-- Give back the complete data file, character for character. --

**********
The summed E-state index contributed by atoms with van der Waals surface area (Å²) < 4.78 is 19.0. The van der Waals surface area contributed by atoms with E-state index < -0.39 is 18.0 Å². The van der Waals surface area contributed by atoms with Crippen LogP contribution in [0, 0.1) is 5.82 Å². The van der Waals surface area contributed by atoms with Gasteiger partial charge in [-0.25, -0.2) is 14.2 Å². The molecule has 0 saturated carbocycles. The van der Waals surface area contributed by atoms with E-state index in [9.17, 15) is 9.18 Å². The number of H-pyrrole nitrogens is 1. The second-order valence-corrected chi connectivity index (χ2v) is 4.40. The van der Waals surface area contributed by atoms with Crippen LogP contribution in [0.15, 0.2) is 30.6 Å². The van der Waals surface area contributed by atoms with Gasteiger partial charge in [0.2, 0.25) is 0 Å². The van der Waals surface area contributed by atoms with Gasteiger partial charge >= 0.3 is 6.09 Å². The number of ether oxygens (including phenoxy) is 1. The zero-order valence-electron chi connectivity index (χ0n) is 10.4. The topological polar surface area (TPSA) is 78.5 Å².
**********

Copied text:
The summed E-state index contributed by atoms with van der Waals surface area (Å²) < 4.78 is 19.0. The van der Waals surface area contributed by atoms with E-state index < -0.39 is 18.0 Å². The van der Waals surface area contributed by atoms with Crippen LogP contribution in [0, 0.1) is 5.82 Å². The van der Waals surface area contributed by atoms with Gasteiger partial charge in [-0.25, -0.2) is 14.2 Å². The molecule has 0 saturated carbocycles. The van der Waals surface area contributed by atoms with E-state index in [9.17, 15) is 9.18 Å². The number of H-pyrrole nitrogens is 1. The second-order valence-corrected chi connectivity index (χ2v) is 4.40. The van der Waals surface area contributed by atoms with Crippen LogP contribution in [0.15, 0.2) is 30.6 Å². The van der Waals surface area contributed by atoms with Gasteiger partial charge in [0.2, 0.25) is 0 Å². The van der Waals surface area contributed by atoms with Gasteiger partial charge >= 0.3 is 6.09 Å². The number of ether oxygens (including phenoxy) is 1. The zero-order valence-electron chi connectivity index (χ0n) is 10.4. The topological polar surface area (TPSA) is 78.5 Å².